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  • Jancis Robinson
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  • Jancis Robinson
24 Aug 2010


It's always a pleasure to discover a new champagne producer and this one seems worthy of attention from some US or UK importer. They might be put off, however, by the fact that Huré Frères is not technically a grower champagne in that the grapes come from, as the name suggests, three brothers and so the vineyards that supply the various cuvées have three different owners rather than one. Because of this, the code on the label is 'NM' for négociant-manipulant, as on the labels of the great majority of champagne sold today from the big houses, rather than 'RM', the tell-tale designation for a récoltant-manipulant, or grower.

Raoul Huré and his two brothers began the business in the 1970s but his brothers have now retired and his son François is back in harness, having studied at Dijon, gained valuable experience at the Hospices de Beaune, Domaine de Montille, M Chapoutier and in the Antipodes. It was wine writer James Halliday at Coldstream Hills who introduced François to New Zealand wines, which led to his crossing the Tasman and working at both Pegasus Bay in Canterbury and Gypsy Dancer in Central Otago, whose winemaker he married and has brought back to the family base in the village of Ludes on the Montagne de Reims.

This prolonged exposure to the unpolluted air of the Land of the Long White Cloud presumably served only to strengthen the Huré determination to clean up their act in the vineyard (Champagne's vineyards are notorious). They claim to have been fully sustainable since 2000 but three years ago stopped using herbicides and started to cultivate their soil and have so far converted 60% of their vineyards thus. They have also been experimenting with biodynamic viticulture and report that the soil does now seem to have more oxygen and life in it (those famous Champagne worms, presumably - see A can of bubbles).

They are less forthcoming with the detail of their winemaking. I see on their website, pictures of some large oak casks but they make no specific reference to them in their literature. All I am huretold is that they eschew enzymes and fining agents, preferring to clarify with a 'tiny filtration'.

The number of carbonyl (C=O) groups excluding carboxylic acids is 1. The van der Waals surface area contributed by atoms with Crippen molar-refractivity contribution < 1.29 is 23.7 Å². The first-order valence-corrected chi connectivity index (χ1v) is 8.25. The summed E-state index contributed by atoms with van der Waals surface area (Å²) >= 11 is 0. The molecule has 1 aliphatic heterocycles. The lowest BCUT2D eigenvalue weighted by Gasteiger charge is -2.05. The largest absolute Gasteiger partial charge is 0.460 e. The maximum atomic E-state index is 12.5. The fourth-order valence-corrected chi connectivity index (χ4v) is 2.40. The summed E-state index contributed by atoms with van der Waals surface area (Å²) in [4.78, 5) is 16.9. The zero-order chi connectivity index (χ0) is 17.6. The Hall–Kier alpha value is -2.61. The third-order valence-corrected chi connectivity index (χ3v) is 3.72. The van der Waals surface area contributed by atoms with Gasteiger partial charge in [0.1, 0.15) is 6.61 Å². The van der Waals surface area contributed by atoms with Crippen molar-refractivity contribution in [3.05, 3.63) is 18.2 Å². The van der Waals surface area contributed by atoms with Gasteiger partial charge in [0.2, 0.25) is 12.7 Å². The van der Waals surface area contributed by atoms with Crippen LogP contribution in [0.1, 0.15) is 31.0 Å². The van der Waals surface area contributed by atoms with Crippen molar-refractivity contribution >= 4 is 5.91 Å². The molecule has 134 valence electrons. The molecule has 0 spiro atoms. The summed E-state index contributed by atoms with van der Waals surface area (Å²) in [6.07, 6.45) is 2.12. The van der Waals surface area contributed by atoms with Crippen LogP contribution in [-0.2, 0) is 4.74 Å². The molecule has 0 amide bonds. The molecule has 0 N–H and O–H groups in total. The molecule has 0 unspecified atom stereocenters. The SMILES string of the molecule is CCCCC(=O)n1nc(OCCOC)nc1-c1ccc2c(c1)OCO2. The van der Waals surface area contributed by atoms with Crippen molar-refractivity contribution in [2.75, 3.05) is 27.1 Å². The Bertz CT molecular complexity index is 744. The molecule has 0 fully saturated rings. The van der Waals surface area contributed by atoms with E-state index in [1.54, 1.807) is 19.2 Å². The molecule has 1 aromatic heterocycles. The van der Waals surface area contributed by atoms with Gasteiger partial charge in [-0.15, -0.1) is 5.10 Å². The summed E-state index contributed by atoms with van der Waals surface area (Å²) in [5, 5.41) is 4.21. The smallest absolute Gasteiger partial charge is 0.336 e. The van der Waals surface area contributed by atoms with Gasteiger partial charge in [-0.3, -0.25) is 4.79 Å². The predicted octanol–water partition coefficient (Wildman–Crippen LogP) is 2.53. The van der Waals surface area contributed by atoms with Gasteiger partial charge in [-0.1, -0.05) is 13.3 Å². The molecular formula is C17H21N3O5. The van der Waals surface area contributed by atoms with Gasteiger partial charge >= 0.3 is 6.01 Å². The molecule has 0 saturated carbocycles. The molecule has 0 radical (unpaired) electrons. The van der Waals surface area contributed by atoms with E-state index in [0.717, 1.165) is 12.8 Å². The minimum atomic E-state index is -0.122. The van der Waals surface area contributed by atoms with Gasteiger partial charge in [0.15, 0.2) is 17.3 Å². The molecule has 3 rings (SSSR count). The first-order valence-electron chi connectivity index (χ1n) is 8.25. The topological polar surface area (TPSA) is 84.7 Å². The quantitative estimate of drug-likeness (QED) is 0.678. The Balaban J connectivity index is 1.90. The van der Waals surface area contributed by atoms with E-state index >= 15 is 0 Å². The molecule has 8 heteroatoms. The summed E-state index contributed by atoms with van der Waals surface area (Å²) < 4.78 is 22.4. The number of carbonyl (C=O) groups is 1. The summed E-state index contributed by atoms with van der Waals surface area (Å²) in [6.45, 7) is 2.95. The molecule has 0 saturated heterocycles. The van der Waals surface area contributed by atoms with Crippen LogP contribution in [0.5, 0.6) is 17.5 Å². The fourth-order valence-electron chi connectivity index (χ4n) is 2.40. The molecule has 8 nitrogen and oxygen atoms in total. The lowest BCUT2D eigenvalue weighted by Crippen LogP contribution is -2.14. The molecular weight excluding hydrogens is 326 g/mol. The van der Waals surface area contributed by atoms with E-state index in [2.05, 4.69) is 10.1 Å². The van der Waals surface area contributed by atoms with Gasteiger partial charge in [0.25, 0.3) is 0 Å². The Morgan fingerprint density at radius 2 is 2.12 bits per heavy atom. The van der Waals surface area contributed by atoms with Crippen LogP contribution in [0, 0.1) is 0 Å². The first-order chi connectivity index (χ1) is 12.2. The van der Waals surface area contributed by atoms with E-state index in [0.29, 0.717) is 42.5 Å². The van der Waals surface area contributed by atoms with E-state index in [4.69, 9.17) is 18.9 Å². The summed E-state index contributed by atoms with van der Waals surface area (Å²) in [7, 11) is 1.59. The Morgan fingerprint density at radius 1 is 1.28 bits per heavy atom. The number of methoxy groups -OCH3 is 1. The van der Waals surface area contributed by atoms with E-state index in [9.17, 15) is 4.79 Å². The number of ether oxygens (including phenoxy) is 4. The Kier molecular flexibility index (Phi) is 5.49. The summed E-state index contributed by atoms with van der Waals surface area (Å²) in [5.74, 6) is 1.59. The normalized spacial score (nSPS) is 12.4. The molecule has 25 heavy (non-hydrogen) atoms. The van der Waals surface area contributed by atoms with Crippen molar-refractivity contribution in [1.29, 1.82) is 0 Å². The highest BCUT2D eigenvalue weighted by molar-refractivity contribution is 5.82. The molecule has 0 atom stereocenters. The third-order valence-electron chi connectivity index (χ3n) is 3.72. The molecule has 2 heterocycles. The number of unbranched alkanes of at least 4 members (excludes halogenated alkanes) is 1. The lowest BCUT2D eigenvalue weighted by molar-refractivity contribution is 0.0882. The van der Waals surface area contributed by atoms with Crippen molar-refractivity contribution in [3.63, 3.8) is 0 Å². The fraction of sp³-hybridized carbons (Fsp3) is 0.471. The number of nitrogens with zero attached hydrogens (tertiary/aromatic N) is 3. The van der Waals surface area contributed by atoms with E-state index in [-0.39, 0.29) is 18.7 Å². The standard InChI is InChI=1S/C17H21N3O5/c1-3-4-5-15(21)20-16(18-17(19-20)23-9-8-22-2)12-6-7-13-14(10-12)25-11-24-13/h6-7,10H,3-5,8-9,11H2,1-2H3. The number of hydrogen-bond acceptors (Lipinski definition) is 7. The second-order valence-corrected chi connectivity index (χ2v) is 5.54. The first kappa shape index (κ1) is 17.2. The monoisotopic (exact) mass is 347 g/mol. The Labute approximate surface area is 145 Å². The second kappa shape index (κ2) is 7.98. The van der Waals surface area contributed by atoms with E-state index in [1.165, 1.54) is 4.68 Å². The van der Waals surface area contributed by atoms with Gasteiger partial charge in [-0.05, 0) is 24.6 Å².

I recently tasted two current bottlings from Huré, both based on the excellent 2004 harvest, and was impressed by both, scoring them, for what it's worth, 17.5 and 17 - high scores for me. My favourite was Huré Frères, L'Inattendue Blanc de Blancs NV Champagne, which had tiny but steady bubbles and the fine, delicate nose seemed attractively influenced by lightly toasty autolysis, the process of ageing a wine on the lees of the second fermentation in bottle. This all-Chardonnay blend from grapes grown in Ludes, Rilly-la-Montagne and Vavray-le-Grand seemed to me to be based on very fine raw materials and then had fantastic impact on the palate - like a very intense brush, revitalising the palate. I was also impressed by the finesse. Dosage was just 7 g/l, apparently, and it is certainly attractively dry.

Its stablemate, the regular vintage champagne Huré Frères, L'Instantanée 2004 Champagne was much funkier on the nose and will probably last much longer - it may even be a bit young - but the texture was not quite as fine. This wine may have been demonstrating the phenomenon referred to in François Huré's advice, 'our wines need 10 to 15 minutes to open up in the glass'. While I admire reticence in a wine generally, I think it's rather a long shot to expect drinkers to keep their glasses of champagne untouched for quarter of an hour…

For the moment, these champagnes are best bought direct from Huré Frères, details here. L'Inattendue ('the unexpected') NV is €18.50 a bottle at the cellar door and L'Instantanée 2004 is €20.